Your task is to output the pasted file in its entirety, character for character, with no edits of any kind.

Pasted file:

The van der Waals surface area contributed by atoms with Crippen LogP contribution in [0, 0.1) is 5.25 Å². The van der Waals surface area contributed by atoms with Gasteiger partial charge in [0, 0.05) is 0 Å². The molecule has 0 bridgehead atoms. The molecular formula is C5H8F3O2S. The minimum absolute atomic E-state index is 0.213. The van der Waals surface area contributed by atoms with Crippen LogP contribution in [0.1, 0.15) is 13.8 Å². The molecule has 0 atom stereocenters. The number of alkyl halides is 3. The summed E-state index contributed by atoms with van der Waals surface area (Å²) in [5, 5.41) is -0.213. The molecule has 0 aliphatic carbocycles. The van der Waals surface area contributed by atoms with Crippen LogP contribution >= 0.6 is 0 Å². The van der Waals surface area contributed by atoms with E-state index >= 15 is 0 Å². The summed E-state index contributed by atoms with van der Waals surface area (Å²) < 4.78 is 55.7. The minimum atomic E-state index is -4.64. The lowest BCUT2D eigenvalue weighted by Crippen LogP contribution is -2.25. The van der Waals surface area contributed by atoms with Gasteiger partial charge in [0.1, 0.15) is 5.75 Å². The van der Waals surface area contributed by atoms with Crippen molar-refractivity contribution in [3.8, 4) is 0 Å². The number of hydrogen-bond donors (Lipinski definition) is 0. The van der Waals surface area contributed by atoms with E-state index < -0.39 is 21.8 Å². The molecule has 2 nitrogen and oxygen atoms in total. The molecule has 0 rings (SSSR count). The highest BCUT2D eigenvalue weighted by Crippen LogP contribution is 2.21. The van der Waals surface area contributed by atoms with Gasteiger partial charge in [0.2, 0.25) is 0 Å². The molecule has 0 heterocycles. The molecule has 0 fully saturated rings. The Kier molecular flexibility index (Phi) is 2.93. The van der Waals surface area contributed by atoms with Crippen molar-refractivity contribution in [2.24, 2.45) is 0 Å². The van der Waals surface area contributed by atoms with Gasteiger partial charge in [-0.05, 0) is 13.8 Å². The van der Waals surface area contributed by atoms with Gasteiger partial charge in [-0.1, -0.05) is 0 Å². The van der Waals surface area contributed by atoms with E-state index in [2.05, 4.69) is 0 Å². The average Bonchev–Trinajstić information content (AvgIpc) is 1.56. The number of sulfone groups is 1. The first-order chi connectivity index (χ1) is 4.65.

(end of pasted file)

The van der Waals surface area contributed by atoms with Crippen LogP contribution in [0, 0.1) is 5.25 Å². The van der Waals surface area contributed by atoms with Gasteiger partial charge in [0, 0.05) is 0 Å². The molecule has 0 bridgehead atoms. The molecular formula is C5H8F3O2S. The minimum absolute atomic E-state index is 0.213. The van der Waals surface area contributed by atoms with Crippen LogP contribution in [0.1, 0.15) is 13.8 Å². The molecule has 0 atom stereocenters. The number of alkyl halides is 3. The summed E-state index contributed by atoms with van der Waals surface area (Å²) in [5, 5.41) is -0.213. The molecule has 0 aliphatic carbocycles. The van der Waals surface area contributed by atoms with Crippen LogP contribution >= 0.6 is 0 Å². The van der Waals surface area contributed by atoms with E-state index >= 15 is 0 Å². The summed E-state index contributed by atoms with van der Waals surface area (Å²) < 4.78 is 55.7. The minimum atomic E-state index is -4.64. The lowest BCUT2D eigenvalue weighted by Crippen LogP contribution is -2.25. The van der Waals surface area contributed by atoms with Gasteiger partial charge in [0.1, 0.15) is 5.75 Å². The van der Waals surface area contributed by atoms with Crippen molar-refractivity contribution in [3.8, 4) is 0 Å². The number of hydrogen-bond donors (Lipinski definition) is 0. The van der Waals surface area contributed by atoms with E-state index < -0.39 is 21.8 Å². The molecule has 2 nitrogen and oxygen atoms in total. The molecule has 0 rings (SSSR count). The highest BCUT2D eigenvalue weighted by Crippen LogP contribution is 2.21. The van der Waals surface area contributed by atoms with Gasteiger partial charge in [0.2, 0.25) is 0 Å². The molecule has 0 heterocycles. The molecule has 0 fully saturated rings. The Kier molecular flexibility index (Phi) is 2.93. The van der Waals surface area contributed by atoms with Crippen molar-refractivity contribution in [2.24, 2.45) is 0 Å². The van der Waals surface area contributed by atoms with Gasteiger partial charge in [-0.05, 0) is 13.8 Å². The van der Waals surface area contributed by atoms with Gasteiger partial charge in [-0.1, -0.05) is 0 Å². The van der Waals surface area contributed by atoms with E-state index in [2.05, 4.69) is 0 Å². The average Bonchev–Trinajstić information content (AvgIpc) is 1.56. The number of sulfone groups is 1. The first-order chi connectivity index (χ1) is 4.65.